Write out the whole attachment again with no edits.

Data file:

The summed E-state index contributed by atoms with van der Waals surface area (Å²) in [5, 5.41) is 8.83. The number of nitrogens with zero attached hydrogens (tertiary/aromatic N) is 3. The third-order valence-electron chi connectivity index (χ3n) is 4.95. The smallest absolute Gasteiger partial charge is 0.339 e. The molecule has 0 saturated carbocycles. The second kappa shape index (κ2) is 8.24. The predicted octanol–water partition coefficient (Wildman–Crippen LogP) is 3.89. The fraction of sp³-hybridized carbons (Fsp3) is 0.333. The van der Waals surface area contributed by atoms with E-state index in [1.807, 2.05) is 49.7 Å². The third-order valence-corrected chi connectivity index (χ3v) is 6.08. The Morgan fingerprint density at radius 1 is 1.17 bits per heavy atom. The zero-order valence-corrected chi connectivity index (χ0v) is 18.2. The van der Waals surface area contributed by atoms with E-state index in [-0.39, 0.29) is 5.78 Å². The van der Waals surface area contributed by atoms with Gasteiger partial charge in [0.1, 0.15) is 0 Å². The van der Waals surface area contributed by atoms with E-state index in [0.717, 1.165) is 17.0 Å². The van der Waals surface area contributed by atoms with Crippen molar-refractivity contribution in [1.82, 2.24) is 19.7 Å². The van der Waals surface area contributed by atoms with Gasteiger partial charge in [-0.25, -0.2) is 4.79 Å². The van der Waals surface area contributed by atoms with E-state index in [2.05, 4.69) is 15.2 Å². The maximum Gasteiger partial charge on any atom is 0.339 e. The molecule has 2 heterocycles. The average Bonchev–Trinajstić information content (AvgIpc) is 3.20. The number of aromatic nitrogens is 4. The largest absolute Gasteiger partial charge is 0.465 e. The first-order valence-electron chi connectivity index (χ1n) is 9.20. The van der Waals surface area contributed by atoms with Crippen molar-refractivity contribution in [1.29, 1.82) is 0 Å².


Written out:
The summed E-state index contributed by atoms with van der Waals surface area (Å²) in [5, 5.41) is 8.83. The number of nitrogens with zero attached hydrogens (tertiary/aromatic N) is 3. The third-order valence-electron chi connectivity index (χ3n) is 4.95. The smallest absolute Gasteiger partial charge is 0.339 e. The molecule has 0 saturated carbocycles. The second kappa shape index (κ2) is 8.24. The predicted octanol–water partition coefficient (Wildman–Crippen LogP) is 3.89. The fraction of sp³-hybridized carbons (Fsp3) is 0.333. The van der Waals surface area contributed by atoms with E-state index in [1.807, 2.05) is 49.7 Å². The third-order valence-corrected chi connectivity index (χ3v) is 6.08. The Morgan fingerprint density at radius 1 is 1.17 bits per heavy atom. The zero-order valence-corrected chi connectivity index (χ0v) is 18.2. The van der Waals surface area contributed by atoms with E-state index in [-0.39, 0.29) is 5.78 Å². The van der Waals surface area contributed by atoms with Gasteiger partial charge in [0.1, 0.15) is 0 Å². The van der Waals surface area contributed by atoms with E-state index in [0.717, 1.165) is 17.0 Å². The van der Waals surface area contributed by atoms with Crippen molar-refractivity contribution in [1.82, 2.24) is 19.7 Å². The van der Waals surface area contributed by atoms with Gasteiger partial charge in [-0.25, -0.2) is 4.79 Å². The van der Waals surface area contributed by atoms with E-state index in [2.05, 4.69) is 15.2 Å². The maximum Gasteiger partial charge on any atom is 0.339 e. The molecule has 2 heterocycles. The average Bonchev–Trinajstić information content (AvgIpc) is 3.20. The number of aromatic nitrogens is 4. The largest absolute Gasteiger partial charge is 0.465 e. The first-order valence-electron chi connectivity index (χ1n) is 9.20. The van der Waals surface area contributed by atoms with Crippen molar-refractivity contribution in [1.29, 1.82) is 0 Å².